‘Mining’ for copper costly for victimsDouglas County copper thieves are bold. They have stolen grounding plates from cell phone towers, cords from medical equipment in a hospital, rolls of wire from fenced businesses, copper pipes from vacant buildings and extension cords from backyards.
By: Maria Lockwood, Superior Telegram
Douglas County copper thieves are bold. They have stolen grounding plates from cell phone towers, cords from medical equipment in a hospital, rolls of wire from fenced businesses, copper pipes from vacant buildings and extension cords from backyards.
These thieves are like sharks, according to Superior Police Officer Mike Kendall, swimming around and grabbing whatever they can. Where most people would see an empty building, they see a possible copper score. The thefts are driven by the high price of scrap metal, and often, by drug use, Kendall said.
Early this month, a thief or thieves cut 300 feet of fiber optic wire off telephone poles along Sam Anderson Road in Amnicon. They had to use a tall ladder to reach the lines, which were 20 feet above ground, and spend a considerable amount of time cutting them, according to a Douglas County Sheriff’s Department report. The theft cut phone and internet service to about 100 customers in the area. The cost to replace the wire alone was estimated to be about $7,000.
Fourteen copper thefts were reported to the Douglas County Sheriff’s Department in 2011; about 46 were reported to Superior police from Jan. 1, 2011 through Jan. 6, 2012. Some thefts have involved long-term “mining” efforts at vacant ore docks or grain elevators which caused tens of thousands of dollars in damages. Others, like the loss of an extension cord plugged into a vehicle overnight, are quick crimes of opportunity. Often, the cost to replace a stolen item or repair damage done during a theft is far greater than what the pilfered metal will sell for.
Copper prices fluctuate based on the current market value. As of Wednesday, uninsulated copper was selling for between $2.95 and $3.05 per pound at TLK Industries, Inc. in Superior.
A state law that went into effect in 2008 requires scrap metal dealers to collect information from sellers, including their ID, description of the items sold and a license plate number. Sellers must provide a photo ID.
“We’ve had good cooperation from scrap dealers,” Kendall said, and the record-keeping makes it easier to identify potentially stolen material. In addition, he and Detective Kirk Hill have teamed up to focus on scrap metal thefts as part of the Superior Police Department’s scrap metal project.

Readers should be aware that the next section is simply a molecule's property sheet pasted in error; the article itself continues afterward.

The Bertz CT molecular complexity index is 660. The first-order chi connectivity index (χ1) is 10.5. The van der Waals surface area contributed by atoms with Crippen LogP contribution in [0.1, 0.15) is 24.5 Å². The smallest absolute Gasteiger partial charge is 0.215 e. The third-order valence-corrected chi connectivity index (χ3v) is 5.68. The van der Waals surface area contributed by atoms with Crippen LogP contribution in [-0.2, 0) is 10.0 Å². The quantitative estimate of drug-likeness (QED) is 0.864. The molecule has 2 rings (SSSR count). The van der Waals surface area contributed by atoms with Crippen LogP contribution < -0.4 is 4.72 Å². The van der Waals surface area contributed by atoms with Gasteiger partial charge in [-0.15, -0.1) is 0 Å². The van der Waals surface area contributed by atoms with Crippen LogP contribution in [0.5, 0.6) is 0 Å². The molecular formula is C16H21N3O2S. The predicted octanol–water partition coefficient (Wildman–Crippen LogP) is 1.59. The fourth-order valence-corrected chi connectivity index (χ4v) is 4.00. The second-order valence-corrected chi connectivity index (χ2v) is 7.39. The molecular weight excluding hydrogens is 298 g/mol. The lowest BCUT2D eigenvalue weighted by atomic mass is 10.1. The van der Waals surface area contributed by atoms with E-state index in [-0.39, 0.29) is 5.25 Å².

“Like a lot of community problems, the police don’t have the answers,” Kendall said. “We have part of it.”
Businesses and individuals have a part to play, as well. Kendall offered a list of tips to help prevent scrap metal theft. It starts with basic safety and security, like keeping things locked up and checking regularly on outbuildings. Business owners can increase security with better lights and cameras. Any business that has already been hit will probably be targeted or “mined” again and again until it gets too difficult or there’s nothing left, Kendall said.
Marking materials is another way to decrease thefts. There are millions of feet of various types of wire throughout the county. If each owner marked their wire in a unique way, like colored ties or spray paint at intervals along the wire, it could help identify the material if it gets stolen.
Individuals have a role to play, too. If people see suspicious things happening, Kendall said, they should call law enforcement right away.
“Be a good citizen is really what it comes down to,” he said.
People can call the Superior Police Department desk, (715) 395-7234, the tipline at (715) 395-7468, text the keyword “spdtip” and the tip to 847411 or leave information on the department website, www.ci.superior.wi.us/index.aspx?nid=174 or Facebook page www.facebook.com/SuperiorPD. To get an officer to respond, call 911.